Return to index: [Subject] [Thread] [Date] [Author]

RE: Something That Bugs Me About The AISC Code

[Subject Prev][Subject Next][Thread Prev][Thread Next]
>I can say "I based my design procedures on this accepted code or standard"
>and Mr. Shyster can say "ah, but doesn't that code say it's for BUILDINGS?"
Then you answer, 'The applicable physical principles operate precisely 
the same in my widget as they do for the types of framed structures in 
the AISC code. In particular the fatigue design provisions are precisely 
applicable since the materials of construction respond identically.' 
Which is true, so you've answered the question correctly and opened the 
way for your attorney to ask you to explain for the jury in 
cross-examination or re-direct as follows:

[Attorney] Mr Polhemus, you told plaintiff counsel that the physical 
principles in the AISC code operate precisely the same in the widget as 
they do for framed structure . Am I correct?

[WP] Yes, that's true.

[Attorney] 'Are there any other applications of the AISC Code beyond 
buildings?'

[Attorney] 'I'm no engineer but these applications seem quite different 
from each other and from buildings. How can this Code apply to such a 
wide area?'

[WP] 'The basic principles of structural design, the physical laws if you 
like, are universally applicable. An I beam has the same strength under a 
given load imposed by snow as it would if the load were imposed by spent 
nuclear fuel or a pallet of building material. The procedures for design 
were developed in exactly the same way, and the strength is figured 
according to the same rules.'

[Attorney] 'If I understand you correctly, you used the AISC Code in the 
design of the widget because that Code embodies the proper engineering 
methodology for computing the strength of a widget as well as other 
structures as disparate as nuclear generating stations and lifting 
cranes. Is that correct?'

[Attorney] 'And am I correct in believing that you also used this Code 
because it is universally considered the best engineering practice for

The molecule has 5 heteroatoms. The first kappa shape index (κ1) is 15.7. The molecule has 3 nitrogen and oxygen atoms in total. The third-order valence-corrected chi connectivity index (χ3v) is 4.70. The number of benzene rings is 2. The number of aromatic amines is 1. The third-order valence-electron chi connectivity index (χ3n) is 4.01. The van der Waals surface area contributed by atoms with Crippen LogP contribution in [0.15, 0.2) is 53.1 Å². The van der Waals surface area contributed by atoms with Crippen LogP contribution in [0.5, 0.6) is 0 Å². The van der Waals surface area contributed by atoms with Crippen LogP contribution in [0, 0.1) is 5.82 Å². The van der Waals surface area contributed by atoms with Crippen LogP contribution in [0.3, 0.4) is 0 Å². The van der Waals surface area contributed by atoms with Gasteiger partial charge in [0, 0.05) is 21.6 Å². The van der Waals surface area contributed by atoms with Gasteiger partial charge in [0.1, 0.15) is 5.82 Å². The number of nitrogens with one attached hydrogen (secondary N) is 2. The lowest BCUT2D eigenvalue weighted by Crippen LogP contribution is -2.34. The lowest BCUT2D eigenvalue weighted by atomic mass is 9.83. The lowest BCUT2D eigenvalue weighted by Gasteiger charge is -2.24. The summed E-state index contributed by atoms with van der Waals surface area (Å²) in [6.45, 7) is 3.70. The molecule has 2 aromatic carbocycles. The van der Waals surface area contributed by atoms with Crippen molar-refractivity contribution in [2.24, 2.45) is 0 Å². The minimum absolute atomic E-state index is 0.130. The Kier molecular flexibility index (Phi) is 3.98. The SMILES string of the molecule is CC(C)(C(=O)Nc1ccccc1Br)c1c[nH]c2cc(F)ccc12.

such structures?'

[WP] Yes, that's correct.

[The testimony could go on in this vein for quite a while but sooner or 
later plaintiff counsel will begin weeping, drop the suit, beg 
forgiveness and offer to buy everyone dinner and drinks to show he's a 
reformed character]

I've provided a fair amount of testimony, and it doesn't take a rocket 
scientist to shred an argument like you've presented into tiny bits. 
Technically illiterate lawyers (meaning 99% of them) rarely try building 
a case on an engineering interpretation of a pretty much trivial phrase 
like you've described, because reit puts them in the position of asking a 
question which they don't know the answer to. 

If I were you I'd worry a lot more about the AISC's lack of support of 
ASD than requests for engineering interpretations from a lawyer.



Christopher Wright P.E.    |"They couldn't hit an elephant from
chrisw(--nospam--at)skypoint.com        | this distance"   (last words of Gen.
___________________________| John Sedgwick, Spotsylvania 1864)
http://www.skypoint.com/~chrisw


* 
*   This email was sent to you via Structural Engineers 
*   Association of Southern California (SEAOSC) server. To 
*   subscribe (no fee) or UnSubscribe, please go to:
*
*   http://www.seaint.org/sealist1.asp
*
*   Questions to seaint-ad(--nospam--at)seaint.org. Remember, any email you 
*   send to the list is public domain and may be re-posted 
*   without your permission. Make sure you visit our web 
*   site at: http://www.seaint.org